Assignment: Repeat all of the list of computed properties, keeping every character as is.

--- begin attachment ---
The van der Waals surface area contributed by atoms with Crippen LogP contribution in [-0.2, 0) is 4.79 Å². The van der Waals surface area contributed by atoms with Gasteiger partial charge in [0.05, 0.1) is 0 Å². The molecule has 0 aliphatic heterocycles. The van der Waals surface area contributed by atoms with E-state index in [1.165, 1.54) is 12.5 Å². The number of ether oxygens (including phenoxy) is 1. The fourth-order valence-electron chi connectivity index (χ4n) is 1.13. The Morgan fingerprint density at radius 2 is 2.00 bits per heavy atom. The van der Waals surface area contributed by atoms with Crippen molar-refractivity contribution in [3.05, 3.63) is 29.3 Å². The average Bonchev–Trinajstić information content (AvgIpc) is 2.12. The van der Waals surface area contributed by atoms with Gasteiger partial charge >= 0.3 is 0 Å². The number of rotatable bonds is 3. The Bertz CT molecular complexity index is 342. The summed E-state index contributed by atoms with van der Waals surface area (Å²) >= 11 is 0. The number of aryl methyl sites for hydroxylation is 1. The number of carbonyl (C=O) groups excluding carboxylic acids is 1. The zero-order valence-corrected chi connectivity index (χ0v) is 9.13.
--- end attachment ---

The van der Waals surface area contributed by atoms with Crippen LogP contribution in [-0.2, 0) is 4.79 Å². The van der Waals surface area contributed by atoms with Gasteiger partial charge in [0.05, 0.1) is 0 Å². The molecule has 0 aliphatic heterocycles. The van der Waals surface area contributed by atoms with E-state index in [1.165, 1.54) is 12.5 Å². The number of ether oxygens (including phenoxy) is 1. The fourth-order valence-electron chi connectivity index (χ4n) is 1.13. The Morgan fingerprint density at radius 2 is 2.00 bits per heavy atom. The van der Waals surface area contributed by atoms with Crippen molar-refractivity contribution in [3.05, 3.63) is 29.3 Å². The average Bonchev–Trinajstić information content (AvgIpc) is 2.12. The van der Waals surface area contributed by atoms with Gasteiger partial charge >= 0.3 is 0 Å². The number of rotatable bonds is 3. The Bertz CT molecular complexity index is 342. The summed E-state index contributed by atoms with van der Waals surface area (Å²) >= 11 is 0. The number of aryl methyl sites for hydroxylation is 1. The number of carbonyl (C=O) groups excluding carboxylic acids is 1. The zero-order valence-corrected chi connectivity index (χ0v) is 9.13.